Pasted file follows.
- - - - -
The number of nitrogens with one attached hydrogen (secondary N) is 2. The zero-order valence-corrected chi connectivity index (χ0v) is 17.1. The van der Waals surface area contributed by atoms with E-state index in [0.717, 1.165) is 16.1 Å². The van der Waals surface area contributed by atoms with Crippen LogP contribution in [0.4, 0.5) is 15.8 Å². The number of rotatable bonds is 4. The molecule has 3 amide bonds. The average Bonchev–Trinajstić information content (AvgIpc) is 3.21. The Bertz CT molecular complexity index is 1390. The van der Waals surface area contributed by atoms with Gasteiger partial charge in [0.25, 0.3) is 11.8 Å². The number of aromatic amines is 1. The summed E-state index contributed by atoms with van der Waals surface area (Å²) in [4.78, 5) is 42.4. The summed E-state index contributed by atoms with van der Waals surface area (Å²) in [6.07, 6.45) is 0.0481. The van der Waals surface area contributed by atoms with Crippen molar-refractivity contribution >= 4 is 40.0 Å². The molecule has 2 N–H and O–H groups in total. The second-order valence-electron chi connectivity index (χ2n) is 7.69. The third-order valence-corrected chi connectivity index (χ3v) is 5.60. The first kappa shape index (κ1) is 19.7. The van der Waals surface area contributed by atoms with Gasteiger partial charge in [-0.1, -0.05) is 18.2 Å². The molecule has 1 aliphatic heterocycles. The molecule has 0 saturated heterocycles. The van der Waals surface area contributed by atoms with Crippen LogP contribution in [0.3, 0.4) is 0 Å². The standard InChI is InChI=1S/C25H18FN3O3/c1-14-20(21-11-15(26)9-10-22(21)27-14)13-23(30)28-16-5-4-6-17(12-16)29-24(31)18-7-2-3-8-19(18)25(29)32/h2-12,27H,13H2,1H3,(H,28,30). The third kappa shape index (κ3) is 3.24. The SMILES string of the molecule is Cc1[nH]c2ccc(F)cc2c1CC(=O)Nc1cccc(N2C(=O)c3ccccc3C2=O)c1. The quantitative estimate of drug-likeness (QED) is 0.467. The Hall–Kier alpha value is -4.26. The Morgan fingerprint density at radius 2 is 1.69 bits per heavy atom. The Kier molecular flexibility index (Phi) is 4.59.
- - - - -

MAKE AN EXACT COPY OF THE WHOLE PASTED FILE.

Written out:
The number of nitrogens with one attached hydrogen (secondary N) is 2. The zero-order valence-corrected chi connectivity index (χ0v) is 17.1. The van der Waals surface area contributed by atoms with E-state index in [0.717, 1.165) is 16.1 Å². The van der Waals surface area contributed by atoms with Crippen LogP contribution in [0.4, 0.5) is 15.8 Å². The number of rotatable bonds is 4. The molecule has 3 amide bonds. The average Bonchev–Trinajstić information content (AvgIpc) is 3.21. The Bertz CT molecular complexity index is 1390. The van der Waals surface area contributed by atoms with Gasteiger partial charge in [0.25, 0.3) is 11.8 Å². The number of aromatic amines is 1. The summed E-state index contributed by atoms with van der Waals surface area (Å²) in [4.78, 5) is 42.4. The summed E-state index contributed by atoms with van der Waals surface area (Å²) in [6.07, 6.45) is 0.0481. The van der Waals surface area contributed by atoms with Crippen molar-refractivity contribution >= 4 is 40.0 Å². The molecule has 2 N–H and O–H groups in total. The second-order valence-electron chi connectivity index (χ2n) is 7.69. The third-order valence-corrected chi connectivity index (χ3v) is 5.60. The first kappa shape index (κ1) is 19.7. The van der Waals surface area contributed by atoms with Gasteiger partial charge in [-0.1, -0.05) is 18.2 Å². The molecule has 1 aliphatic heterocycles. The molecule has 0 saturated heterocycles. The van der Waals surface area contributed by atoms with Crippen LogP contribution in [0.3, 0.4) is 0 Å². The standard InChI is InChI=1S/C25H18FN3O3/c1-14-20(21-11-15(26)9-10-22(21)27-14)13-23(30)28-16-5-4-6-17(12-16)29-24(31)18-7-2-3-8-19(18)25(29)32/h2-12,27H,13H2,1H3,(H,28,30). The third kappa shape index (κ3) is 3.24. The SMILES string of the molecule is Cc1[nH]c2ccc(F)cc2c1CC(=O)Nc1cccc(N2C(=O)c3ccccc3C2=O)c1. The quantitative estimate of drug-likeness (QED) is 0.467. The Hall–Kier alpha value is -4.26. The Morgan fingerprint density at radius 2 is 1.69 bits per heavy atom. The Kier molecular flexibility index (Phi) is 4.59.